Race to the end of the paddock
When it was all over my wife said, "Can you remember a year where we didn't have to rush to get the hay in before it rains? I can't. It's the same every year!"
It's true. It's a stressful time of year, reliably so.
But for different reasons each year. This year we had a lot of spring rain. Every few days it rained, quite a bit overall. Which is mostly a good thing. For example, olive growing wisdom is that the year after a bumper harvest is an off year…low yields, low volumes. But with all the rain our olive trees appear to be gearing up for another big year, and are absolutely loaded with blossom.
On the downside, the hot and humid conditions encourage mildew diseases, and we have a lot more Peacock Spot in our olive trees than normal. It can be a serious problem, but I am optimistic that we'll have enough hot baking days in later summer to dry the Peacock Spot out.
But in terms of hay baling it’s a problem. For most of November there hasn't been enough rain-free and hot days to successfully cut and dry the hay. So no one's hay gets cut, and the queue of people waiting for their hay contractors to appear gets longer and longer.
I had actually given up. My grasses peaked in November, and my paddocks are starting to yellow and drop their seed. I figured I would get it cut whatever happens, and then if the weather turned on us again just let it rot back into the paddock. It would leave me short over winter for feed, but I can buy that if I have to.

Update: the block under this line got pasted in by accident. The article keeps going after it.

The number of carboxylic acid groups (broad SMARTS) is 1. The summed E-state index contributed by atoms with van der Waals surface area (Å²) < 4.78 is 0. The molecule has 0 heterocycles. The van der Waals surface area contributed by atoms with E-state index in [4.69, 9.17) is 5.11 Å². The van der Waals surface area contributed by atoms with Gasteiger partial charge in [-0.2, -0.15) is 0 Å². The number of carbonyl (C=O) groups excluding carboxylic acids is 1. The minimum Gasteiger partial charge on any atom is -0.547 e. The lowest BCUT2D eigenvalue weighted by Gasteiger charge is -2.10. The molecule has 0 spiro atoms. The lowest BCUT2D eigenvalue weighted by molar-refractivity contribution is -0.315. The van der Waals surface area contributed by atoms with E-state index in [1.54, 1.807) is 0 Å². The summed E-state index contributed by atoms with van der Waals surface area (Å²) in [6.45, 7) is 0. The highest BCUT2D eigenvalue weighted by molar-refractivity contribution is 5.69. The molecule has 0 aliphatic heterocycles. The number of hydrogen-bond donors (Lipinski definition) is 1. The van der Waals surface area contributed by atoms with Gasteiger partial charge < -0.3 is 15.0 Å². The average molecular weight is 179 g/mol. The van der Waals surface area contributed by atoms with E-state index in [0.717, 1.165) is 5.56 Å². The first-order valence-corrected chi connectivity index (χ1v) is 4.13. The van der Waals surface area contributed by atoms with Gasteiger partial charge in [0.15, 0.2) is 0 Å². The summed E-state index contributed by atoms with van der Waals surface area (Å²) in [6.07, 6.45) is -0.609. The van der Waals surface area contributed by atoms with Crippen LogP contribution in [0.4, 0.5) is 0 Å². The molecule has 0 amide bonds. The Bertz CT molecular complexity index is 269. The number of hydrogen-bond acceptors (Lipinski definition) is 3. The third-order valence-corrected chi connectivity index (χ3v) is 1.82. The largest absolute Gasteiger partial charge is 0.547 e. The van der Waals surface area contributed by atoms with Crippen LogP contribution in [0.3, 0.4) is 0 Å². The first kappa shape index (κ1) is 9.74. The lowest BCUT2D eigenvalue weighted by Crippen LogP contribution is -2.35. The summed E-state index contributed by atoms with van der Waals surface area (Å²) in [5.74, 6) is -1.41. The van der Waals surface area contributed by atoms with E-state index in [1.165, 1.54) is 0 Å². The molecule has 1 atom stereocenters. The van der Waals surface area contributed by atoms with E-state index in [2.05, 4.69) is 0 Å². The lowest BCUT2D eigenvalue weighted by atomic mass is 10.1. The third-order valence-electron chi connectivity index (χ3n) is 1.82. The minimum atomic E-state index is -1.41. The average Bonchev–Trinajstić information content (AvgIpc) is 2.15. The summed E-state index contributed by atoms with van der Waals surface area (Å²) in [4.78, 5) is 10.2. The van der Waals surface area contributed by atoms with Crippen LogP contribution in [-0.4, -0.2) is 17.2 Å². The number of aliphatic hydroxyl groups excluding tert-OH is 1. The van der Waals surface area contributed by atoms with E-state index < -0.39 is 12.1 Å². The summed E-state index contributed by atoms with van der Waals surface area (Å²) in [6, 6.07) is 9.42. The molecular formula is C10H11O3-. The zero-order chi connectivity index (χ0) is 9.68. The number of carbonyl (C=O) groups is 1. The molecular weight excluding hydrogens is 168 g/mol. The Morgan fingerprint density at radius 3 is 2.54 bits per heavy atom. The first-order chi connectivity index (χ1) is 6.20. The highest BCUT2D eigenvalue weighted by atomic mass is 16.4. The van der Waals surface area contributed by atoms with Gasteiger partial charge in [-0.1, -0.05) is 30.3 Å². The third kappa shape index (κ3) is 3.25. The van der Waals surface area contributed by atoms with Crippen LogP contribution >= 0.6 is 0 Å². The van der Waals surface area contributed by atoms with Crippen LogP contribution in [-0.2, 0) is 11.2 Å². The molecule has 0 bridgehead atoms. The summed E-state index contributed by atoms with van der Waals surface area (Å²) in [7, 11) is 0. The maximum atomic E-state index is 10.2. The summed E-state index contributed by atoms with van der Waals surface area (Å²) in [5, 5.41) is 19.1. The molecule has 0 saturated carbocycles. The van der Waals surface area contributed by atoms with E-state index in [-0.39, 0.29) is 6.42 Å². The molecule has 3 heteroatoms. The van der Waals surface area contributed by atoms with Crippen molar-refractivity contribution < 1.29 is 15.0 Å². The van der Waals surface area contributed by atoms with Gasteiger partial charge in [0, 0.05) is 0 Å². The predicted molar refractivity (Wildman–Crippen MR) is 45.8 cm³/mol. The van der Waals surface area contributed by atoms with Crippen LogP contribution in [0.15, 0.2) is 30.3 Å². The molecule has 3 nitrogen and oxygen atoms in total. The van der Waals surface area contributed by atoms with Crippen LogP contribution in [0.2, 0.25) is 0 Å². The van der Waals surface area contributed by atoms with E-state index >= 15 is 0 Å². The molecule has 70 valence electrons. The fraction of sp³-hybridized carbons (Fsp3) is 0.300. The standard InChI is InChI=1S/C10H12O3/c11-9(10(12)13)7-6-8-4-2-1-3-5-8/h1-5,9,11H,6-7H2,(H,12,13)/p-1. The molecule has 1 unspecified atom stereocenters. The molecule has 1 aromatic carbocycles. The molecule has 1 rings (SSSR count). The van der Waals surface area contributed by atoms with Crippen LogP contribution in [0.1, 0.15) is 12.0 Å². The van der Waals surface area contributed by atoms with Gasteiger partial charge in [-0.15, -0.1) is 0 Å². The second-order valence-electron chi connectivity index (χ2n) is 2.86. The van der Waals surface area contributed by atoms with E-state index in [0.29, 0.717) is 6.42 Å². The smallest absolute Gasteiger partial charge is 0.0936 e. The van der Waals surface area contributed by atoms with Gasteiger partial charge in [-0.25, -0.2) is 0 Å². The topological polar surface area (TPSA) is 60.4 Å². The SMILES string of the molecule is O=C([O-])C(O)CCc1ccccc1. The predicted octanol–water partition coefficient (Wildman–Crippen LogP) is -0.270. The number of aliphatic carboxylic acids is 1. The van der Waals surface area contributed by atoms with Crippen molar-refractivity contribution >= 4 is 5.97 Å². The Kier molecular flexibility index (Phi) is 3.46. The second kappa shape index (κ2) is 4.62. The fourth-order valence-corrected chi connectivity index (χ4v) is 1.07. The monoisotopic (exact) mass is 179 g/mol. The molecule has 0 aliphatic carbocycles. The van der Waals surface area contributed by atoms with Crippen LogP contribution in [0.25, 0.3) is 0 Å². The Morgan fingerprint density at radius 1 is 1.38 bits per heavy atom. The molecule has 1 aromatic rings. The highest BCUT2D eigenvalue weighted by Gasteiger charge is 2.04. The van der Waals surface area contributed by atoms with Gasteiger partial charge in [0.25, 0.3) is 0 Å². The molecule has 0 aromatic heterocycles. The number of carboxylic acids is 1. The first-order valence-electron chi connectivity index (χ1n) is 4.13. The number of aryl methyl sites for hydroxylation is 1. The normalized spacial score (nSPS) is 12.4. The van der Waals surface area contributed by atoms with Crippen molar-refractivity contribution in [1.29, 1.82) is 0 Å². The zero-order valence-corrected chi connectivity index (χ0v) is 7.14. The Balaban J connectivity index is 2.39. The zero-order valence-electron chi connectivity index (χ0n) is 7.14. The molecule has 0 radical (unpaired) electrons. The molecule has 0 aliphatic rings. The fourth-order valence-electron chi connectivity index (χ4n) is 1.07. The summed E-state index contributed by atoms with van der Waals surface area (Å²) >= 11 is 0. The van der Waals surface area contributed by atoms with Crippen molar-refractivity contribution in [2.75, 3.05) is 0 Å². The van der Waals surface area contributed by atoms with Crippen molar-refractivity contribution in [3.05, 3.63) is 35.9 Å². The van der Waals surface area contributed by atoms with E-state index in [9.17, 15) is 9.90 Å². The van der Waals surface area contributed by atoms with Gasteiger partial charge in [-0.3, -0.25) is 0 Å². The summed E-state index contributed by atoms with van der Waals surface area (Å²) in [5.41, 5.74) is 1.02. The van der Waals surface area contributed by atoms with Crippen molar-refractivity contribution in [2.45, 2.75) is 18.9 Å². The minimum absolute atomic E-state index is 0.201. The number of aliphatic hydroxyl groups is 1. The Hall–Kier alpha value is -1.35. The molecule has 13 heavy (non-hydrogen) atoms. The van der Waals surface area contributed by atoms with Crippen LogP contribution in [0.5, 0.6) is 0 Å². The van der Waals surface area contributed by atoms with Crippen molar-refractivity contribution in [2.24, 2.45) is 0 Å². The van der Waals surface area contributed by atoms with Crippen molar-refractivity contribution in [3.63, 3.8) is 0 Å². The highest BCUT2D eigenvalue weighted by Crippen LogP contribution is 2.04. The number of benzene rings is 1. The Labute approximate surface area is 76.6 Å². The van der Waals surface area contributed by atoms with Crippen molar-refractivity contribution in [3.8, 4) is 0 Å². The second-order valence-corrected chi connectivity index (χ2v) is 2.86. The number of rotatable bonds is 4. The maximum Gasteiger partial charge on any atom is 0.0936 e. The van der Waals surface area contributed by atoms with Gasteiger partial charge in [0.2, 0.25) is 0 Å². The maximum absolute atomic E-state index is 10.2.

But, miraculously, a few clear days arrived. Damian the hay-cutter showed up and went straight to work. I went and said hello, but he was polite and kept going. He raced around my place at high speed and was gone, flogging himself and his machinery in what must have been a long, long day.
Three days later he was back, fluffed it all up to dry the bottom layers out, then raked it into rows for the baling crew. Again, all on fast forward.
And then the stressful wait. Rain predicted from the afternoon on. At 6:30 the hay balers arrived and clunked around the paddock. We kept out of their way until there was room to move and started collating bales into small groups for easier pickup. As a hobby farm we don't have equipment like hay collectors that drag bales into sets, its all manually picking them up and carrying 10 metres to the next one. And then we started driving round with a trailer and loading up, drag the trailer to the shed and stack the hay in the shed.
Did I mentioned it was just the two of us? I had talked to some extra hands but for different (legitimate!) reasons they all fell through, so it was us two or no one.
A catastrophic storm was on the BOM radar map, heading our way, so we kept going until 10:30pm. By then I had had it, we'd stacked some 200 bales. When I say "stacked" I mean in a tower 10 bales high. They get up the top by me climbing up there hauling up the next bale.
While my wife wrapped the remaining piles with tarps I did another couple of trailer loads. At the start we were stacking 12 in our little trailer. By the end I was stacking them 16 to the load. (We do have a big trailer, but it only clears the shed doors by a couple of centimetres, and the hay baling job isn't one of finessed driving. The shed and the trailer bear the marks of previous failures!)
When the rain came down it was a downpour. I had forgotten there were a few bales in the laneway, and when I collected them the next day they were heavy and sodden. I'll see if I can dry them out but I expect they are destined for compost. But it made me glad that we had driven ourselves so hard to get the majority of the bales under cover, and they were nice and dry.
So, with all the rain, the pasture improvement we have been doing, our paddocks are getting better and we collected 310 bales this year. In a bad year we took 110, and our previous record was 270, so I am happy with that.
There's still room to improve though. My neighbor took 525 bales from a smaller paddock than ours. He's an old-school farmer, and knows what he is doing!
But think about this…310 bales, each weighs around 20 kg.
Between the two of us we lifted, carried, stacked and restacked some 6000 kg of hay…..The mind boggles!